Coppell Historical Society ◊ P.O. Box 1871, Coppell, TX 75019 ◊ CoppellHistorical@gmail.com


Bird’s Fort (1841-1842)

Established by Maj. Jonathon Bird and volunteers from the 4th Brigade, Texas Militia, in Sep - Oct 1841.  It was abandoned when the volunteer's enlistments expired in Mar 1842.  Also known as Bird's Fort

Fort Bird History

The fort was stockaded and contained a blockhouse and several cabins.

From the marker: "Established in 1840 by Jonathan Bird on the Military Rd. from Red River to Austin. In its vicinity an important Indian treaty, marking the line between the Indians and the white settlements, was signed September 29, 1843, by Edward H. Tarrant and George W. Terrell, representing the Republic of Texas. The ragged remnant of the ill-fated Snively expedition sought refuge here, August 6, 1843. (1936)"

Bird's Fort was situated about twelve miles southeast of Birdville and six miles north of Arlington on the north bank of the Trinity where Calloway's Lake is located.


Current Status

Only a marker remains. Marker may be located on South Main Street at the Silver Lake Gun Club.  This marker was relocated to River Legacy Park in 2003. The Bird's Fort site is about 1 1/4 miles north-northeast of this location.






















On May 24, 1841, Brigadier General Edward Hamilton Tarrant, whose men called him "Old Hurricane," led fewer than 100 men to Village Creek, where they engaged a larger Indian force, retreating after Captain John Denton and reportedly only 12 Indians were killed. As a result of the Battle of Village Creek, many tribes began moving west. General Tarrant returned to the battle site in July with 400 men but found the Indian villages had been abandoned. To further protect settlers in the region, General Tarrant ordered Major Jonathan Bird's Ranger Company to construct a fort in the area. Bird chose a spot to the northeast of Village Creek near the Trinity River. In the summer of 1841, Bird and his volunteers constructed their fort on the north side of a crescent shaped lake just east of present-day Highway 157. Sam Houston visited Bird’s Fort and the surrounding area, hopeful of making peace with the numerous Indian tribes in order to protect the continuing influx of settlers. Houston held Grand Councils with chiefs from various tribes in the area. A treaty was soon reached, which was beneficial to both the Republic of Texas and the tribes. The chiefs were presented numerous gifts from the Republic.  


A Treaty of Peace and Friendship between the Indians and the Republic of Texas was partially signed at Bird’s Fort, and finalized on September 29, 1843. Some of the chiefs held the fear that an ambush was awaiting them at Bird’s Fort and did not attend. Many references indicate that the treaty was initiated at Bird’s Fort, and that final signatures of the chiefs were obtained at Grapevine Springs and Marrow Bone Spring with representatives of Sam Houston and the remaining tribal chiefs.


During the period of around 1842, another visitor to the Bird’s Fort was a man named John Neely Bryan. Bryan had come to the area originally in hopes of opening his own trading house. However, as a result of this new treaty, his plan did not work since his location was east of the proposed new boundary. John Neely Bryan now had thoughts of building a town at his site, which was located roughly 25 miles east of Bird’s Fort. Over the next couple of years he would continue to make trips between his property, Bird’s Fort, and other fledgling communities, recruiting settlers to join him in building his new town, which was later named Dallas. After discovering that the fort was built on land belonging to the Peters Colony land grant, the Rangers soon abandoned Bird’s Fort in 1843. Additionally, the Major was not reimbursed for his expenses incurred while building and maintaining the fort. Settlers remained in the area around the fort until the next summer. Things were not very pleasant for those who chose to remain due to the lack of food and unbearable winters. The Indians continued to be a menace; they had burned off the grasses, running off all of the wild game. They left when Sam Houston would not honor the settlers’ land claims, for they, too, were located in the Peters Colony Land Grant. Terms of the Bird’s Fort Treaty called for the establishment of a line populated by forts and trading houses separating Indian lands from territory open for colonization. President Sam Houston proposed commissioning three trading houses. In 1845, Isaac Spence and a partner obtained the rights to open a trading house on the Trinity. This would be known as Trading House number One.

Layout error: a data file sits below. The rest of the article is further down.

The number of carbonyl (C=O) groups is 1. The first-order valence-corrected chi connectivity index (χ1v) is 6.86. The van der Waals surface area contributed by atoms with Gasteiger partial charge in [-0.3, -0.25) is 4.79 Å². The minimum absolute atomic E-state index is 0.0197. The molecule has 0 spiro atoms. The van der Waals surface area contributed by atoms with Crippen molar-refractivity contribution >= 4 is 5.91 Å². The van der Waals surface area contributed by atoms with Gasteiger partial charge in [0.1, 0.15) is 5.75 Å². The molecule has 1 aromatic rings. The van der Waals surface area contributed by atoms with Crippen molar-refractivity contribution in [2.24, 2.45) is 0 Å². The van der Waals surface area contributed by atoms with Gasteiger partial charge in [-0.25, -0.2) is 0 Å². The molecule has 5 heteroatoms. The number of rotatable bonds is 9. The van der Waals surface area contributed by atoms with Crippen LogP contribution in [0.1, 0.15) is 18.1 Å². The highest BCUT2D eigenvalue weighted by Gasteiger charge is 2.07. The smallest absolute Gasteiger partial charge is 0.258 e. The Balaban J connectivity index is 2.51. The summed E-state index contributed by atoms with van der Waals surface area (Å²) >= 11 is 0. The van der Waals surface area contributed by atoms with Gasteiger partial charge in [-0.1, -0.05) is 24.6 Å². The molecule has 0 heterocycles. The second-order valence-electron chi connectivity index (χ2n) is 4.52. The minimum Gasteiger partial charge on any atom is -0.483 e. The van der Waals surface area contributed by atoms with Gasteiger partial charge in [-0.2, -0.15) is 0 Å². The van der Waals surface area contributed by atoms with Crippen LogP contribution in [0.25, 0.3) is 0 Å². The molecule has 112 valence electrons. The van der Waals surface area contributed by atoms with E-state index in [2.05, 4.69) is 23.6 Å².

Marker Text


In an effort to attract settlers to the region and to provide protection from Indian raids, Gen. Edward H. Tarrant of the Republic of Texas Militia authorized Jonathan Bird to establish a settlement and military post in the area. Bird's Fort, built near a crescent-shaped lake one mile east in 1841, was the first attempt at Anglo-American colonization in present Tarrant County. The settlers, from the Red River area, suffered from hunger and Indian problems and soon returned home or joined other settlements.

In August 1843, troops of the Jacob Snively expedition disbanded at the abandoned fort, which consisted of a few log structures. Organized to capture Mexican gold wagons on the Santa Fe Trail in retaliation for raids of San Antonio, the outfit had been disarmed by United States forces.

About the same time, negotiations began at the fort between Republic of Texas officials Gen. Tarrant and Gen. George W. Terrell and the leaders of nine Indian tribes. The meetings ended on September 29, 1843, with the signing of the Bird's Fort Treaty. Terms of the agreement called for an end to existing conflicts and the establishment of a line separating Indian lands from territory open for colonization.


03/11/2015

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